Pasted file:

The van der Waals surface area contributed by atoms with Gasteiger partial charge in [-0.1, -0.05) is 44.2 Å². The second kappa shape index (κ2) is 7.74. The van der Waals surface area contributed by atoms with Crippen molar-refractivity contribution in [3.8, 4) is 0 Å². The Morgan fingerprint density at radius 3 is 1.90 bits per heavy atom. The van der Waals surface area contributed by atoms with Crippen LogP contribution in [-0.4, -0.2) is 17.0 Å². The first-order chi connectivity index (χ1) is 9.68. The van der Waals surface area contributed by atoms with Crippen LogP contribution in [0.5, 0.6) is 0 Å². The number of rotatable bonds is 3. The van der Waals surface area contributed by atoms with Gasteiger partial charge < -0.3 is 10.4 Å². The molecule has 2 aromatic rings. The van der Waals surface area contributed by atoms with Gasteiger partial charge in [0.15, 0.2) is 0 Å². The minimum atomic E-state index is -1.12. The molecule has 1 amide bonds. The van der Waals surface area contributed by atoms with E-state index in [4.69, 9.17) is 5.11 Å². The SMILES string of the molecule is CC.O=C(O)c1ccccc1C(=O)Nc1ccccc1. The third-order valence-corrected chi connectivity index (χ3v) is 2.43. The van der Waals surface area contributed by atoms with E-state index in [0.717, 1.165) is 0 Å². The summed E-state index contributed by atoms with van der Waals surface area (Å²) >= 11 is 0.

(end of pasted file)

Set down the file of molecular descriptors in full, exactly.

The van der Waals surface area contributed by atoms with Gasteiger partial charge in [-0.1, -0.05) is 44.2 Å². The second kappa shape index (κ2) is 7.74. The van der Waals surface area contributed by atoms with Crippen molar-refractivity contribution in [3.8, 4) is 0 Å². The Morgan fingerprint density at radius 3 is 1.90 bits per heavy atom. The van der Waals surface area contributed by atoms with Crippen LogP contribution in [-0.4, -0.2) is 17.0 Å². The first-order chi connectivity index (χ1) is 9.68. The van der Waals surface area contributed by atoms with Crippen LogP contribution in [0.5, 0.6) is 0 Å². The number of rotatable bonds is 3. The van der Waals surface area contributed by atoms with Gasteiger partial charge < -0.3 is 10.4 Å². The molecule has 2 aromatic rings. The van der Waals surface area contributed by atoms with Gasteiger partial charge in [0.15, 0.2) is 0 Å². The minimum atomic E-state index is -1.12. The molecule has 1 amide bonds. The van der Waals surface area contributed by atoms with E-state index in [4.69, 9.17) is 5.11 Å². The SMILES string of the molecule is CC.O=C(O)c1ccccc1C(=O)Nc1ccccc1. The third-order valence-corrected chi connectivity index (χ3v) is 2.43. The van der Waals surface area contributed by atoms with E-state index in [0.717, 1.165) is 0 Å². The summed E-state index contributed by atoms with van der Waals surface area (Å²) >= 11 is 0.